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Each patent at issue claims a method of treating cancer by administering antibodies targeting specific receptor-ligand interactions on T cells, which are responsible for processing information to develop an immune response in the body using receptors on their surfaces. The named inventor Dr. Honjo, a professor at Kyoto University, had shared information with Drs. Wood and Freeman until about 2001. In 2002, Honjo filed his patent application in Japan. Each patent at issue case claims priority from that patent application; none include Freeman and Wood as inventors. The Federal Circuit affirmed that Drs. Freeman and Wood should be deemed inventors of the subject matter of the patents alongside Dr. Honjo, 35 U.S.C. 116(a). The inventorship of a complex invention may depend on partial contributions to conception over time, and there is no principled reason to discount genuine contributions made by collaborators because portions of that work were published prior to conception for the benefit of the public. Earlier publication of an invention is obviously a potential hazard to patentability, but the publication of a portion of a complex invention does not necessarily defeat joint inventorship of that invention. View "Dana-Farber Cancer Institute v. Ono Pharmaceutical Co., Ltd." on Justia Law

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Plaintiffs filed a class action under S.E.C. Rule 10b-5, 17 C.F.R. 240.10b-5, following the failure of NewLink's Phase 3 clinical trial for a novel pancreatic cancer drug and the resulting decline in the market value of NewLink shares. The Second Circuit held that defendants' statements about the efficacy of their pancreatic cancer drug were puffery, not material misrepresentations. However, the court held that plaintiffs plausibly pled material misrepresentation and loss causation for defendants' statements about the scientific literature and the design of their clinical trial. Therefore, the court affirmed the district court's dismissal in part regarding the 2013-2016 Assessments; vacated the dismissal in part regarding the September, March, and Enrollment statements; and remanded for further proceedings. View "Nguyen v. NewLink" on Justia Law

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The First Circuit affirmed both of Defendant's federal racketeering-related convictions but vacated and remanded the prison sentence, forfeiture order, and restitution order, holding that the district court erred in several respects. Defendant was convicted of racketeering, racketeering conspiracy, federal mail fraud, and violating the Federal Food, Drug and Cosmetic Act (FDCA), 21 U.S.C. 331(a), 333(a). The district court sentenced Defendant to ninety-six months' imprisonment, issued a forfeiture order in the amount of $175,000, and ordered restitution. On appeal, Defendant challenged his convictions for racketeering and racketeering conspiracy and his sentence. The First Circuit remanded the case, holding (1) the convictions were supported by sufficient evidence; (2) the district court erred in its reasoning declining to apply certain enhancements; (3) neither of the two reasons the district court gave for limiting the forfeiture order was sustainable; and (4) the district court too narrowly construed who counts as a "victim" under the Mandatory Victims Restitution Act. View "United States v. Chin" on Justia Law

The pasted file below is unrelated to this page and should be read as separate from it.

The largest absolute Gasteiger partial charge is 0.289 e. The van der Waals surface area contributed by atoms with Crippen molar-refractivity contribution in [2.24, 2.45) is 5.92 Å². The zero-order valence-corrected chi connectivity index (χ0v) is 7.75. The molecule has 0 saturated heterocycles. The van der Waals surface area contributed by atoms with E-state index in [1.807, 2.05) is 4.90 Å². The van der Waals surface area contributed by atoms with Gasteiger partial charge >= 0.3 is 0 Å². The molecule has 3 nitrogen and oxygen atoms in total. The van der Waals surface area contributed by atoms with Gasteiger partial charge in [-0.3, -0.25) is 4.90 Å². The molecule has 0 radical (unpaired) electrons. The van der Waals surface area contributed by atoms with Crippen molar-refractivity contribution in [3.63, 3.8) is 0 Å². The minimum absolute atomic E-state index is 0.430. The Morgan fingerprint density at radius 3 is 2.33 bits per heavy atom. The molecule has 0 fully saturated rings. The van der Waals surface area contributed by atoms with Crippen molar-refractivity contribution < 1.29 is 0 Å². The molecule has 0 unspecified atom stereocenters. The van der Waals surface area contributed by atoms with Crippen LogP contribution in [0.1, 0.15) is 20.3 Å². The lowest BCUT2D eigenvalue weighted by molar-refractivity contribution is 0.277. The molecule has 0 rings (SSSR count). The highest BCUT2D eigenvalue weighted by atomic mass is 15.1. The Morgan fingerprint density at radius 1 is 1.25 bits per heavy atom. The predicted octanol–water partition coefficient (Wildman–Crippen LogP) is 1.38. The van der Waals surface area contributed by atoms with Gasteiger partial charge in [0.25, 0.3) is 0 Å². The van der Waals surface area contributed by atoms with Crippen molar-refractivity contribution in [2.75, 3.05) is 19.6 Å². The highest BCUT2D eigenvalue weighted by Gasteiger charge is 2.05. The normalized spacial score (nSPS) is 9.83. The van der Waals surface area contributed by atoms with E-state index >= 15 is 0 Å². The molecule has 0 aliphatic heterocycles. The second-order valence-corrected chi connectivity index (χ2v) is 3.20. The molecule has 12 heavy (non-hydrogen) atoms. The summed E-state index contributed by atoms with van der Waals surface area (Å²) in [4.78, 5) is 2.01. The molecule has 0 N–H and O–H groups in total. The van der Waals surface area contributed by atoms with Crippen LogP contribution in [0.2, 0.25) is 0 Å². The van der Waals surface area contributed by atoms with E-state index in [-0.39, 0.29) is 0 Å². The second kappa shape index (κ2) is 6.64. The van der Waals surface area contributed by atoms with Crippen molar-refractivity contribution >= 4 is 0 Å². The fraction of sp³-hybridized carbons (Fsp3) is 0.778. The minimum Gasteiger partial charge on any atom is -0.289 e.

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Plaintiffs, three cigar and pipe tobacco industry associations, filed suit challenging various provisions of the FDA's Deeming Rule, which subjects newly regulated tobacco products, including cigars and pipe tobacco, to requirements akin to those previously imposed by statute on cigarettes, cigarette tobacco, roll-your-own tobacco, and smokeless tobacco. Plaintiffs contend that the warning requirements for cigars and pipe tobacco violate the Tobacco Control Act and the Administrative Procedure Act because the FDA did not adequately consider how the warnings would affect smoking. Plaintiffs also argued that the warning requirements violate the First Amendment. The DC Circuit held that Congress required the FDA to consider whether any regulation under section 906(d)(1) of the Federal Food, Drug, and Cosmetic Act would likely affect the number of tobacco users. In promulgating the warning requirements for cigars and pipe tobacco, the court held that the FDA failed to satisfy that obligation. Therefore, the court reversed the district court's grant of summary judgment to the FDA and the denial of summary judgment to plaintiffs. The court dismissed as moot plaintiffs' appeal from the denial of their motion for a preliminary injunction. Finally, the court remanded for further proceedings. View "Cigar Association of America v. Food and Drug Administration" on Justia Law

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Genentech manufactures and sells bevacizumab, a biological product used to treat certain types of cancer, under the name Avastin. Amgen filed a biologics license application, 42 U.S.C. 262(k) to market a biosimilar version of Avastin—Mvasi. Mvasi received FDA approval effective September 2017. In October, Amgen notified Genentech of its intent to commercially market Mvasi starting no earlier than 180 days from the date of the letter. In August 2018, Amgen filed a third supplement to its Mvasi application to add a manufacturing facility and a fourth supplement to change its drug label. By July 2019, Amgen decided it would commercially launch Mvasi, intending to market it immediately. Genentech filed motions, seeking to preclude Amgen from commercially marketing Mvasi until Amgen “provides notice of its intent to commercially market such product” pursuant to 42 U.S.C. 262(l)(8) and 180 days have elapsed,” arguing that Amgen’s third and fourth supplements resulted in new and distinct applications that require new notices. The Federal Circuit affirmed the denial of the motions, reasoning that Amgen’s October 2017 commercial marketing notice for Mvasi satisfied Section 262(l)(8)(A)’s notice requirements. View "Genentech, Inc. v. Immunex Rhode Island Corp." on Justia Law